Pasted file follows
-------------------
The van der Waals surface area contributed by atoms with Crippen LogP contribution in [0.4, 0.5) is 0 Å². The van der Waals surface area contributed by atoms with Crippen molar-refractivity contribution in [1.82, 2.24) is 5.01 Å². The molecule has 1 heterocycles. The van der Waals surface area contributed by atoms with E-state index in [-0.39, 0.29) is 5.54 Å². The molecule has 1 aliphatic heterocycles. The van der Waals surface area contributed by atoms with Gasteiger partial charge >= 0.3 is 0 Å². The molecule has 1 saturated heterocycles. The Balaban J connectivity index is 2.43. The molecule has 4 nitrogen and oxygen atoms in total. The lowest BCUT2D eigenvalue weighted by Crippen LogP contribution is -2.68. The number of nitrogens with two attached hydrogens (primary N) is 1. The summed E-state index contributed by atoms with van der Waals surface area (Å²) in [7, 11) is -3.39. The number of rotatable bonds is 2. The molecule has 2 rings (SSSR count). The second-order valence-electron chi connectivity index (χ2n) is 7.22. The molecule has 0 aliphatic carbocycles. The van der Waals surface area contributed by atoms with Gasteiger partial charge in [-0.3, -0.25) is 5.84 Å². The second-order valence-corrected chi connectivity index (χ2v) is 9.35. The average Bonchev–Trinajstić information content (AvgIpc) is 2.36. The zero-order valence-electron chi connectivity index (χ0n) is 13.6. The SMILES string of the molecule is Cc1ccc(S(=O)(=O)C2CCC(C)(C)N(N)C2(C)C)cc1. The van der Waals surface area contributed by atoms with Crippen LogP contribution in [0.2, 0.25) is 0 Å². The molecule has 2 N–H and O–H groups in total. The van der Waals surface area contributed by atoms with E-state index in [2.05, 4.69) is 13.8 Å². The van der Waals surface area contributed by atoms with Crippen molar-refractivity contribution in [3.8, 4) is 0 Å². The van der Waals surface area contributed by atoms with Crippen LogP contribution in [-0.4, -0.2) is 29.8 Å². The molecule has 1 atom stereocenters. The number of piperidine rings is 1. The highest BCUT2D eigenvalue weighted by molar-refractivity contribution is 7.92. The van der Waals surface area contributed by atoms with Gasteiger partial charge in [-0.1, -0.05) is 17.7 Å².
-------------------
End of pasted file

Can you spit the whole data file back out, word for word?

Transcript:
The van der Waals surface area contributed by atoms with Crippen LogP contribution in [0.4, 0.5) is 0 Å². The van der Waals surface area contributed by atoms with Crippen molar-refractivity contribution in [1.82, 2.24) is 5.01 Å². The molecule has 1 heterocycles. The van der Waals surface area contributed by atoms with E-state index in [-0.39, 0.29) is 5.54 Å². The molecule has 1 aliphatic heterocycles. The van der Waals surface area contributed by atoms with Gasteiger partial charge >= 0.3 is 0 Å². The molecule has 1 saturated heterocycles. The Balaban J connectivity index is 2.43. The molecule has 4 nitrogen and oxygen atoms in total. The lowest BCUT2D eigenvalue weighted by Crippen LogP contribution is -2.68. The number of nitrogens with two attached hydrogens (primary N) is 1. The summed E-state index contributed by atoms with van der Waals surface area (Å²) in [7, 11) is -3.39. The number of rotatable bonds is 2. The molecule has 2 rings (SSSR count). The second-order valence-electron chi connectivity index (χ2n) is 7.22. The molecule has 0 aliphatic carbocycles. The van der Waals surface area contributed by atoms with Gasteiger partial charge in [-0.3, -0.25) is 5.84 Å². The second-order valence-corrected chi connectivity index (χ2v) is 9.35. The average Bonchev–Trinajstić information content (AvgIpc) is 2.36. The zero-order valence-electron chi connectivity index (χ0n) is 13.6. The SMILES string of the molecule is Cc1ccc(S(=O)(=O)C2CCC(C)(C)N(N)C2(C)C)cc1. The van der Waals surface area contributed by atoms with Crippen LogP contribution in [0.2, 0.25) is 0 Å². The molecule has 2 N–H and O–H groups in total. The van der Waals surface area contributed by atoms with E-state index in [2.05, 4.69) is 13.8 Å². The van der Waals surface area contributed by atoms with Crippen molar-refractivity contribution in [3.8, 4) is 0 Å². The van der Waals surface area contributed by atoms with Crippen LogP contribution in [-0.4, -0.2) is 29.8 Å². The molecule has 1 atom stereocenters. The number of piperidine rings is 1. The highest BCUT2D eigenvalue weighted by molar-refractivity contribution is 7.92. The van der Waals surface area contributed by atoms with Gasteiger partial charge in [-0.1, -0.05) is 17.7 Å².